Response to Letter by Dai et al
We deeply appreciate the interest of Dr Dai and his colleagues in our study. Certainly, differences in stroke etiology exist between Asian and European populations. The higher incidence of intracranial vessel stenosis in the Asian population implicates that stent placement for acute vessel recanalization might be the treatment of choice for acute stroke in these patients. However, this assumption has to be proofed by future studies. Additionally, it will be a challenge to assess the underlying cause of a cerebral artery occlusion in the acute situation, which might be possible in the future considering recent developments in high-field MRI of acute stroke.
Dr Dai and colleagues mentioned that an open vessel might not always be a good thing and that strokes caused by cardioembolism may have a higher risk of hemorrhagic transformation. These concerns appear to be unsubstantiated: retrospective analysis of 2066 stroke patients confirmed that recanalization is strongly associated with good outcome and decreased mortality after acute ischemic stroke.1 Moreover, in 294 patients treated at our institution, stroke etiology was no predictor of symptomatic intracranial hemorrhage (sICH), and in contradiction to Dr Dai’s concerns, failed recanalization was associated with sICH.2
Of the twelve patients reported in the present study who were treated by stent placement,3 six patients had local thrombosis of an intracranial artery and six patients had embolic strokes. Mortality was 33.3% for both groups and good outcome (mRS 0 to 2) was achieved in 2/6 patients with embolic stroke and in 1/6 patients with local intracranial thrombosis. It would be a mistake to recommend stent placement only for patients experiencing intracranial artery stenosis and subsequent local thrombosis.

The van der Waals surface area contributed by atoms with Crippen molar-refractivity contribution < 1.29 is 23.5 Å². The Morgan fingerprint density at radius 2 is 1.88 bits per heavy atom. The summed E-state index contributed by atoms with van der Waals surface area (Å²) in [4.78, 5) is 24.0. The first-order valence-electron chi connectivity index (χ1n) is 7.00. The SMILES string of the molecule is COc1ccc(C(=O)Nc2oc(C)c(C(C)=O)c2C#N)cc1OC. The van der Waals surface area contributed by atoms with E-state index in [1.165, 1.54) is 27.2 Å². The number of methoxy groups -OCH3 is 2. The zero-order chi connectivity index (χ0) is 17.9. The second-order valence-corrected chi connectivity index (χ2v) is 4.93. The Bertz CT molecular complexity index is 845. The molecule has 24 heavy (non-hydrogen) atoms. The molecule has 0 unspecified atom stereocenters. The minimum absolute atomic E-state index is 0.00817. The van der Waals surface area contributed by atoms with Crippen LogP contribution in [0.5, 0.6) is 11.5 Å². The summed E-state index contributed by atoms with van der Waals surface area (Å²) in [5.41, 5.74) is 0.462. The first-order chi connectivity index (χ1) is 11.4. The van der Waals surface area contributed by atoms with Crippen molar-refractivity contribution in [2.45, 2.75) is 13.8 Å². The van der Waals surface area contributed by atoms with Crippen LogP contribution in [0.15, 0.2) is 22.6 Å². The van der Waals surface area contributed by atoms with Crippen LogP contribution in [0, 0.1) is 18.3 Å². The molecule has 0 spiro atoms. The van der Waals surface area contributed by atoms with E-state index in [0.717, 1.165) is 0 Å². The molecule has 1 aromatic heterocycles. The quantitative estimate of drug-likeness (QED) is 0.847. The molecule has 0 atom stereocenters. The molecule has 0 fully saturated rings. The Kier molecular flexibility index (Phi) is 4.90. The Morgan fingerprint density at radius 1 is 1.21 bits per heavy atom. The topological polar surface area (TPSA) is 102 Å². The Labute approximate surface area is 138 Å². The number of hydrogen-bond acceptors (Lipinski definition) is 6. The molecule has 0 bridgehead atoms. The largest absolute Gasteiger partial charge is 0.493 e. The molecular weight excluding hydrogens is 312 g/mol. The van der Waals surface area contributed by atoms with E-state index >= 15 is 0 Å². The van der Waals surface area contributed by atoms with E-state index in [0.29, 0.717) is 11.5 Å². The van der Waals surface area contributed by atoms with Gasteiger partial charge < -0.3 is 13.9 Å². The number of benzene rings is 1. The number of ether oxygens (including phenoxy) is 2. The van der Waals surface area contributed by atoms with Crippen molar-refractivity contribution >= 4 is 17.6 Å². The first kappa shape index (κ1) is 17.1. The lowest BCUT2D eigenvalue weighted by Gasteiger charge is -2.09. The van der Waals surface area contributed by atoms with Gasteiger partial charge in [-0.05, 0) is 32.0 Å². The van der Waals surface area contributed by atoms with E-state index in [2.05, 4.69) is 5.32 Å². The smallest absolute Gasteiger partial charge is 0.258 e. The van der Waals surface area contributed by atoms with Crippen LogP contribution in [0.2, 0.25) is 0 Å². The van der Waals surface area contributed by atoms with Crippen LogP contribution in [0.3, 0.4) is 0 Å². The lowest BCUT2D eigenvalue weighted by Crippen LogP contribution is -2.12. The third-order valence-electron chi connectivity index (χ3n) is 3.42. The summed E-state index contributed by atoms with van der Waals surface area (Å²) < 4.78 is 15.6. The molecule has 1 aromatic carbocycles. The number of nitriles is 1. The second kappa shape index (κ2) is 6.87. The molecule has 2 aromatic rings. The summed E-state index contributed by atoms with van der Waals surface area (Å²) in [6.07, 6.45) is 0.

Furthermore, Dr Dai et al are concerned that antithrombotic therapy after stent placement might complicate the setting for mechanical heart valve replacement. In our opinion, fast recanalization of the acutely occluded cerebral artery has absolute priority and should be performed by stent placement if necessary. In case the patient becomes a candidate for cardiac surgery afterward, antithrombotic therapy precludes neither the surgical treatment nor the antithrombotic prophylaxis even in combination with anticoagulation.
To conclude, in our experience of more than 600 acute stroke patients treated by endovascular approach, stent placement is not the first treatment option but a promising complement in the rapidly increasing armamentarium of interventional neuroradiology for fast vessel recanalization.4,5 However, future studies have to evaluate the most effective combination of treatments for every site and type (eg, length of occlusion6) of cerebral artery occlusion.
Rha JH, Saver JL. The impact of recanalization on ischemic stroke outcome: a meta-analysis. Stroke. 2007; 38: 967–973.
Brekenfeld C, Remonda L, Nedeltchev K, Arnold M, Mattle HP, Fischer U, Kappeler L, Schroth G. Symptomatic intracranial haemorrhage after intra-arterial thrombolysis in acute ischaemic stroke: assessment of 294 patients treated with urokinase. J Neurol Neurosurg Psychiatry. 2007; 78: 280–285.
Brekenfeld C, Schroth G, Mattle HP, Do DD, Remonda L, Mordasini P, Arnold M, Nedeltchev K, Meier N, Gralla J. Stent placement in acute cerebral artery occlusion: use of a self-expandable intracranial stent for acute stroke treatment. Stroke. 2009; 40: 847–852.
Brekenfeld C, Tinguely P, Schroth G, Arnold M, El-Koussy M, Nedeltchev K, Byrne JV, Gralla J. Percutaneous transluminal angioplasty and stent placement in acute vessel occlusion: evaluation of new methods for interventional stroke treatment. AJNR. 2009, epub ahead of print. March 19, 2009.
Gralla J, Burkhardt M, Schroth G, El-Koussy M, Reinert M, Nedeltchev K, Slotboom J, Brekenfeld C. Occlusion length is a crucial determinant of efficiency and complication rate in thrombectomy for acute ischemic stroke. AJNR Am J Neuroradiol. 2008; 29: 247–252.